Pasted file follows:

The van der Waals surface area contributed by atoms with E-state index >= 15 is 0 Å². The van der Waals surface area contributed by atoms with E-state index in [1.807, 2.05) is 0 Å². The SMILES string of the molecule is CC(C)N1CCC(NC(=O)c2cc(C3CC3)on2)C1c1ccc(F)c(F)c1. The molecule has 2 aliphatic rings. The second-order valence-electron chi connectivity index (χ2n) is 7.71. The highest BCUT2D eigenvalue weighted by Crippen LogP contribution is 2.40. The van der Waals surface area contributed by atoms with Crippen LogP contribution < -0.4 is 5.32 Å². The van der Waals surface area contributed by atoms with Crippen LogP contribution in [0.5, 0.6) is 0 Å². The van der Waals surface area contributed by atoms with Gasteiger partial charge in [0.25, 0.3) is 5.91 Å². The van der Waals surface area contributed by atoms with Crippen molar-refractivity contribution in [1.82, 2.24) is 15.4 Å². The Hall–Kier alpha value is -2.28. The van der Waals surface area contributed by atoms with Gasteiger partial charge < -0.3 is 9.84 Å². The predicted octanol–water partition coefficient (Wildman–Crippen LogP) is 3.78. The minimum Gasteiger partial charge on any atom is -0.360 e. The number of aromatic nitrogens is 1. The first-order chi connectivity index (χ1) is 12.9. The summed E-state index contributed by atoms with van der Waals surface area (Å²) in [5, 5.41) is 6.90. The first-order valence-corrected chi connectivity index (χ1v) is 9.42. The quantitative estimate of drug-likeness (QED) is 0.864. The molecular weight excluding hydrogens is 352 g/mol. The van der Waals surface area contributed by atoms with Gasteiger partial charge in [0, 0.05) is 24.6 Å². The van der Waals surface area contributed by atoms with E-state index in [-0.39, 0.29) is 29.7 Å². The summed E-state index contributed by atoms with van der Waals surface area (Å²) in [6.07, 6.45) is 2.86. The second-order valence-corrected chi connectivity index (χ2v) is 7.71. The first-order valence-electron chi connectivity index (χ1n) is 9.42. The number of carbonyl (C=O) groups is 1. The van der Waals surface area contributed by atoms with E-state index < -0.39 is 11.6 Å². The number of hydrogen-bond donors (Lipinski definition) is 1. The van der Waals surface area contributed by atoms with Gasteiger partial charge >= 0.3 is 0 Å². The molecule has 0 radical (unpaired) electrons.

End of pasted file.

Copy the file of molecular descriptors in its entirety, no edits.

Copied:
The van der Waals surface area contributed by atoms with E-state index >= 15 is 0 Å². The van der Waals surface area contributed by atoms with E-state index in [1.807, 2.05) is 0 Å². The SMILES string of the molecule is CC(C)N1CCC(NC(=O)c2cc(C3CC3)on2)C1c1ccc(F)c(F)c1. The molecule has 2 aliphatic rings. The second-order valence-electron chi connectivity index (χ2n) is 7.71. The highest BCUT2D eigenvalue weighted by Crippen LogP contribution is 2.40. The van der Waals surface area contributed by atoms with Crippen LogP contribution < -0.4 is 5.32 Å². The van der Waals surface area contributed by atoms with Crippen LogP contribution in [0.5, 0.6) is 0 Å². The van der Waals surface area contributed by atoms with Gasteiger partial charge in [0.25, 0.3) is 5.91 Å². The van der Waals surface area contributed by atoms with Crippen molar-refractivity contribution in [1.82, 2.24) is 15.4 Å². The Hall–Kier alpha value is -2.28. The van der Waals surface area contributed by atoms with Gasteiger partial charge < -0.3 is 9.84 Å². The predicted octanol–water partition coefficient (Wildman–Crippen LogP) is 3.78. The minimum Gasteiger partial charge on any atom is -0.360 e. The number of aromatic nitrogens is 1. The first-order chi connectivity index (χ1) is 12.9. The summed E-state index contributed by atoms with van der Waals surface area (Å²) in [5, 5.41) is 6.90. The first-order valence-corrected chi connectivity index (χ1v) is 9.42. The quantitative estimate of drug-likeness (QED) is 0.864. The molecular weight excluding hydrogens is 352 g/mol. The van der Waals surface area contributed by atoms with Gasteiger partial charge in [0, 0.05) is 24.6 Å². The van der Waals surface area contributed by atoms with E-state index in [-0.39, 0.29) is 29.7 Å². The summed E-state index contributed by atoms with van der Waals surface area (Å²) in [6.07, 6.45) is 2.86. The second-order valence-corrected chi connectivity index (χ2v) is 7.71. The first-order valence-electron chi connectivity index (χ1n) is 9.42. The number of carbonyl (C=O) groups is 1. The van der Waals surface area contributed by atoms with E-state index < -0.39 is 11.6 Å². The number of hydrogen-bond donors (Lipinski definition) is 1. The van der Waals surface area contributed by atoms with Gasteiger partial charge >= 0.3 is 0 Å². The molecule has 0 radical (unpaired) electrons.